Posts Tagged Hadoop
theCUBE Summer Tour continues next week when we roll into San Jose June 13th and 14th with live coverage of Hadoop Summit 2012. Presented by Hortonworks, Hadoop Summit brings together an incredible array of players in the Big Data market – both new school Hadoop providers like Hortonworks, Cloudera, Hadapt, MapR and Datameer, as well as tried-and-true IT vendors from IBM and Microsoft to Oracle and HP.
There are also a slew of Hadoop practitioners on-hand at the event, many of whom will join myself and SiliconANGLE’s John Furrier in theCUBE to share their experiences and advice with colleagues just getting started with Big Data. They include Intuit, Adobe, Klout, Twitter and Sears. As always, the show will be streamed in live HD at SiliconANGLE.tv.
Wikibon research is based upon open source sharing amongst peers and SiliconANGLE’s live video broadcasts with theCUBE are a great enabler of this mission. The upcoming schedule of shows highlight the biggest megatrends of IT including cloud computing, big data, converged infrastructure and more. Wikibon will share its latest research findings and go in-depth with IT practitioners on-air. Come join the Wikibon community on-site or streaming in the comfort of your home or office. All of the details for the summer tour:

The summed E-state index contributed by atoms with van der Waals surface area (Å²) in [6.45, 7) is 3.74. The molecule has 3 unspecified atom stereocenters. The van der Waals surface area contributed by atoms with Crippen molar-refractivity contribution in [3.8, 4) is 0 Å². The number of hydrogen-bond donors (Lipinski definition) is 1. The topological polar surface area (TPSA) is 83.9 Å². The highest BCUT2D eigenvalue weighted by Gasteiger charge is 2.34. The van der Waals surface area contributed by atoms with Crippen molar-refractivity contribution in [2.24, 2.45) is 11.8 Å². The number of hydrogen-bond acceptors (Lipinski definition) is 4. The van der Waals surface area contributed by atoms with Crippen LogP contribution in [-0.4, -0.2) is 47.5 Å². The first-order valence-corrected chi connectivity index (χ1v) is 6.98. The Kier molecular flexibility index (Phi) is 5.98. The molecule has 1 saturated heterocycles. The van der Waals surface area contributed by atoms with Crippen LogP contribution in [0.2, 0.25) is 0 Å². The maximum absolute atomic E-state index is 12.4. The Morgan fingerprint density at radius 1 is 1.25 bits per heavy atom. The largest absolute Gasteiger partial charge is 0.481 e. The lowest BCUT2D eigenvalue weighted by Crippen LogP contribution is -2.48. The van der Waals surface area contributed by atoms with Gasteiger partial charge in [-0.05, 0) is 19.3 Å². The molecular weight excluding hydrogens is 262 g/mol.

I’m back from Strata Conference and after three days, 16 keynote presentations, countless sessions, 20+ hours of live coverage via theCUBE, and two very long flights from Boston to Silicon Valley and back, these things I’m sure of:
- Big Data, namely Hadoop, is for real.
- It still has some maturing to do.
You know a technology is headed to the mainstream when the two “Elite” sponsors of the premier event designed to showcase that technology are Microsoft and EMC. Neither company is known for adopting and promoting emerging open source technologies, to put it mildly. But there they both were at Strata Conference, the event dedicated to open source Big Data approaches like Hadoop and NoSQL, topping the list of event sponsors. They were followed not far behind by fellow IT giants and Strata “Impact” sponsors IBM and Oracle.
The Wikibon / SiliconANGLE team is excited to be broadcasting live coverage of this year’s Strata Conference in Santa Clara, California, February 28th through March 1st of this week. Co-hosts John Furrier and Dave Vellante will be bringing coverage live on #theCUBE, the flagship telecast from SiliconANGLE.tv, with original content and analysis developed exclusive by the SiliconANGLE and Wikibon teams.
With a full schedule of guests and in-depth coverage of the key moments at this year’s Strata Conference, the Wikibon / SiliconANGLE team will be covering all of the angles.
EMC announced today it has integrated the Isilon scale-out network attached storage (NAS) platform with an Apache-based Greenplum Hadoop distribution to make the Big Data framework more palatable to enterprises with strict SLA requirements.
The move is designed to address a number of Hadoop’s enterprise-level shortcomings by applying Isilon’s backup and recovery capabilities and more efficient storage to the open source Big Data framework, according to EMC.